I read this passage, and I had images of some beautiful, fun, dirty children pop into my mind. I spend my afternoons with them in the dirt. We sing songs. We play games. We throw balls. We use glue and markers. We jump rope. I have no doubt that the Kingdom of God belongs to such as these. And, honestly, I have little problem with the poor and dirty of this world.
I have a far greater problem not making judgments about the fancy and rich. I am much more comfortable on the dusty streets of a poor farming village than I am in the midst of a banquet in a grand hall. Ask me not to judge the poor, and I will happily oblige. Ask me not to judge the wealthy, and I will bite my tongue and pray for God's mercy.
Now, I didn't actually know James, but I do wonder if he felt the same as me. He saw how the wealthy were treated in comparison to the poor. He saw that the poor were often marginalized, but I wonder if he himself had a greater challenge in not favoring the poor over the wealthy. I don't have the answer, but regardless, I am confident that James and I would have been good friends...

Thursday, September 2, 2010

all before lunch!

I know many people often wonder what I do with my days in Cambodia, so I decided I would give you a little rundown of what a day sometimes looks for me. Today, for example, started out a little like this...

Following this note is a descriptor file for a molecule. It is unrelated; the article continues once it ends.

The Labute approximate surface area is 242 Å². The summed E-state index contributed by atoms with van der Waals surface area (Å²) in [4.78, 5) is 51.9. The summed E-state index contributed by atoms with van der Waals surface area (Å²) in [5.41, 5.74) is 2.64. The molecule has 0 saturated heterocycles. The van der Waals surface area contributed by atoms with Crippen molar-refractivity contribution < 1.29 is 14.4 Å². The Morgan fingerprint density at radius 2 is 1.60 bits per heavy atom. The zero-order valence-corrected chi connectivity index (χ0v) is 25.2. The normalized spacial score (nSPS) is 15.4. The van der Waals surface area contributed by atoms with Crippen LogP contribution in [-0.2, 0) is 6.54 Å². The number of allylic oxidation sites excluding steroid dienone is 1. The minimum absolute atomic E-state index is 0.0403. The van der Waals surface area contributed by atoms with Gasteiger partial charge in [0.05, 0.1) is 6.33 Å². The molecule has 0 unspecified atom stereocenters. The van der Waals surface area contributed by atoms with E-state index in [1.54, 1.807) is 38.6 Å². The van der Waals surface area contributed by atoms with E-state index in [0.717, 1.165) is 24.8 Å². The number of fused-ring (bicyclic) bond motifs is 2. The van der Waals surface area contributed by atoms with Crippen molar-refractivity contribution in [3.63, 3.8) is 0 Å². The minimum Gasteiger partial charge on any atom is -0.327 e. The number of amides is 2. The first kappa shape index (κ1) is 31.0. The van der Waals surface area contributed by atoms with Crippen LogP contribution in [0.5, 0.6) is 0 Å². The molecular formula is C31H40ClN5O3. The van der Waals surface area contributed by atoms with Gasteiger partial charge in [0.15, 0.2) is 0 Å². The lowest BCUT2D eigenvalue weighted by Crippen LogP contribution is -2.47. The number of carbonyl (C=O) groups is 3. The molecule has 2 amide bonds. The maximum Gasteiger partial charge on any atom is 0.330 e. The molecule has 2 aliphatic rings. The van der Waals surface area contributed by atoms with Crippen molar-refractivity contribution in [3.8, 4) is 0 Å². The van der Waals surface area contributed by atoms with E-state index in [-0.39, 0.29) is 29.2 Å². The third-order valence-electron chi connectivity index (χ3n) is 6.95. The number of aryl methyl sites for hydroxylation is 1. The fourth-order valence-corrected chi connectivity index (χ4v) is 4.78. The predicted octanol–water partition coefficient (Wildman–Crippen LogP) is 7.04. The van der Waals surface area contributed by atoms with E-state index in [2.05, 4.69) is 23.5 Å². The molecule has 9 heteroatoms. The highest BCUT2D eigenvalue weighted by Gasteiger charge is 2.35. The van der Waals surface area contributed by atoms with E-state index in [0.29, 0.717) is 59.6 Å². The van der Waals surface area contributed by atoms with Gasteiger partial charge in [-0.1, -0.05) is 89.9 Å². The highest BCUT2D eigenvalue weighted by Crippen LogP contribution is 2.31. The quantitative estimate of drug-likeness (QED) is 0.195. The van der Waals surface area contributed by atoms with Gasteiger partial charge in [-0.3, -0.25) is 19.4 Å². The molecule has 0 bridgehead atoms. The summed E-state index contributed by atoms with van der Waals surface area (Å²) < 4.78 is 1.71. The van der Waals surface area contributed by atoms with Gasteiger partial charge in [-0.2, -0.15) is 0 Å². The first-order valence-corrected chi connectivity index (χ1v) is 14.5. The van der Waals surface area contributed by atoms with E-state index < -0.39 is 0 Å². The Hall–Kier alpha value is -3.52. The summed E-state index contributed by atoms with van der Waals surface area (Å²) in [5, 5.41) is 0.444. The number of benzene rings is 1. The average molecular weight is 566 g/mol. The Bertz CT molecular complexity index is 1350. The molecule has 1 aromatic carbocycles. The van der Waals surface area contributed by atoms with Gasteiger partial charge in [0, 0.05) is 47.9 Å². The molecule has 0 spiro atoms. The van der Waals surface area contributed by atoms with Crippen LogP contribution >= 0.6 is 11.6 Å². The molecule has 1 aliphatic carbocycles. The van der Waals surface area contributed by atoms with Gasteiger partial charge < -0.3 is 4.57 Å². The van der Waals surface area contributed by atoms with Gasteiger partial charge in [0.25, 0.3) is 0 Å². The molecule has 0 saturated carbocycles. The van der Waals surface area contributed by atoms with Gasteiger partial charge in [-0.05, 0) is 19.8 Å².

Wake up.
Spend some time with Jesus.
Shower. (This is shower 1 of usually 2 per day.)
Catch up on emails.
Go through some research.
Khmer lesson.
Buy a helmet.
Bike to office supply store.
Answer phone and have a conversation to set up a meeting for the next day all while riding my bike in traffic.
Go to the market and buy a papaya and some pomegranates.
Go to another market to buy some vegetables.
Bike home carrying my bag, a bag of office supplies and two bags of produce.
Sit down to sift through some more research.

And, lunchtime.

I won't even go into what the rest of my day looked like, but it did involve less running around than my morning. Now, I wouldn't say that today was a "typical" day, but I certainly wouldn't classify it as unusual.

Life here operates on a different schedule, and it is one to which I am growing quite accustomed. I love having freedom in my days and in my schedules. I love being relaxed and focusing on people and relationships. And, I love fresh papaya!